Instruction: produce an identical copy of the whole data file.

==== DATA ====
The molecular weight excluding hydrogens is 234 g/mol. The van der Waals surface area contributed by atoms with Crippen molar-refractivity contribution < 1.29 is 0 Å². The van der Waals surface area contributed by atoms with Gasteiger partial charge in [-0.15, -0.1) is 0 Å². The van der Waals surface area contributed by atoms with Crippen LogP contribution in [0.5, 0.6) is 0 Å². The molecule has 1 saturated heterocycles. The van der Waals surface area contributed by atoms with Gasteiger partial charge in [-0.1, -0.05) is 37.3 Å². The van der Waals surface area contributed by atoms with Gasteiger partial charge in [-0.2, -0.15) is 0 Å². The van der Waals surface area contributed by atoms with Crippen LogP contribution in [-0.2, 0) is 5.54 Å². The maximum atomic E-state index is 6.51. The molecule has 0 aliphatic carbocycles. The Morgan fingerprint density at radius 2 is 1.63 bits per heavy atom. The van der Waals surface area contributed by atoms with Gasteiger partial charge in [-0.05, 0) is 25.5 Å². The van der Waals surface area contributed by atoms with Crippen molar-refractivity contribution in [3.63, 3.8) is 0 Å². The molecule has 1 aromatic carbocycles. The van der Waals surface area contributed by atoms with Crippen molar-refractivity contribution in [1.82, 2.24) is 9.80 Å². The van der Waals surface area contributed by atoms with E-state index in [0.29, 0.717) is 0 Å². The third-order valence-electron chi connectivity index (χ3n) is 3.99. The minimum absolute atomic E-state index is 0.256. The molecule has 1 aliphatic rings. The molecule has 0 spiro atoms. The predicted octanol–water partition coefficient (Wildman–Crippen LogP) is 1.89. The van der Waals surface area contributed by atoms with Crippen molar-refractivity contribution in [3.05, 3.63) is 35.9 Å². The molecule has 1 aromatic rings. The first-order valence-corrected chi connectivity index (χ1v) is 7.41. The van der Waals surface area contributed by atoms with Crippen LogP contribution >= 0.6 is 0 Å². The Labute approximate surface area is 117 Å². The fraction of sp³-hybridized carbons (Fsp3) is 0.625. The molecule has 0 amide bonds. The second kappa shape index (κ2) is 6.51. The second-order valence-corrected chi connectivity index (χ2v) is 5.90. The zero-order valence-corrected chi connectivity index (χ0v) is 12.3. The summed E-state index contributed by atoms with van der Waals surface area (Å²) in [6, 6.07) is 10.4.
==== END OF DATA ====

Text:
The molecular weight excluding hydrogens is 234 g/mol. The van der Waals surface area contributed by atoms with Crippen molar-refractivity contribution < 1.29 is 0 Å². The van der Waals surface area contributed by atoms with Gasteiger partial charge in [-0.15, -0.1) is 0 Å². The van der Waals surface area contributed by atoms with Crippen LogP contribution in [0.5, 0.6) is 0 Å². The molecule has 1 saturated heterocycles. The van der Waals surface area contributed by atoms with Gasteiger partial charge in [-0.1, -0.05) is 37.3 Å². The van der Waals surface area contributed by atoms with Gasteiger partial charge in [-0.2, -0.15) is 0 Å². The van der Waals surface area contributed by atoms with Crippen LogP contribution in [-0.2, 0) is 5.54 Å². The maximum atomic E-state index is 6.51. The molecule has 0 aliphatic carbocycles. The Morgan fingerprint density at radius 2 is 1.63 bits per heavy atom. The van der Waals surface area contributed by atoms with Gasteiger partial charge in [-0.05, 0) is 25.5 Å². The van der Waals surface area contributed by atoms with Crippen molar-refractivity contribution in [3.63, 3.8) is 0 Å². The molecule has 1 aromatic carbocycles. The van der Waals surface area contributed by atoms with Crippen molar-refractivity contribution in [1.82, 2.24) is 9.80 Å². The van der Waals surface area contributed by atoms with E-state index in [0.29, 0.717) is 0 Å². The third-order valence-electron chi connectivity index (χ3n) is 3.99. The minimum absolute atomic E-state index is 0.256. The molecule has 1 aliphatic rings. The molecule has 0 spiro atoms. The predicted octanol–water partition coefficient (Wildman–Crippen LogP) is 1.89. The van der Waals surface area contributed by atoms with Crippen molar-refractivity contribution in [3.05, 3.63) is 35.9 Å². The molecule has 1 aromatic rings. The first-order valence-corrected chi connectivity index (χ1v) is 7.41. The van der Waals surface area contributed by atoms with Crippen LogP contribution >= 0.6 is 0 Å². The Labute approximate surface area is 117 Å². The fraction of sp³-hybridized carbons (Fsp3) is 0.625. The molecule has 0 amide bonds. The second kappa shape index (κ2) is 6.51. The second-order valence-corrected chi connectivity index (χ2v) is 5.90. The zero-order valence-corrected chi connectivity index (χ0v) is 12.3. The summed E-state index contributed by atoms with van der Waals surface area (Å²) in [6, 6.07) is 10.4.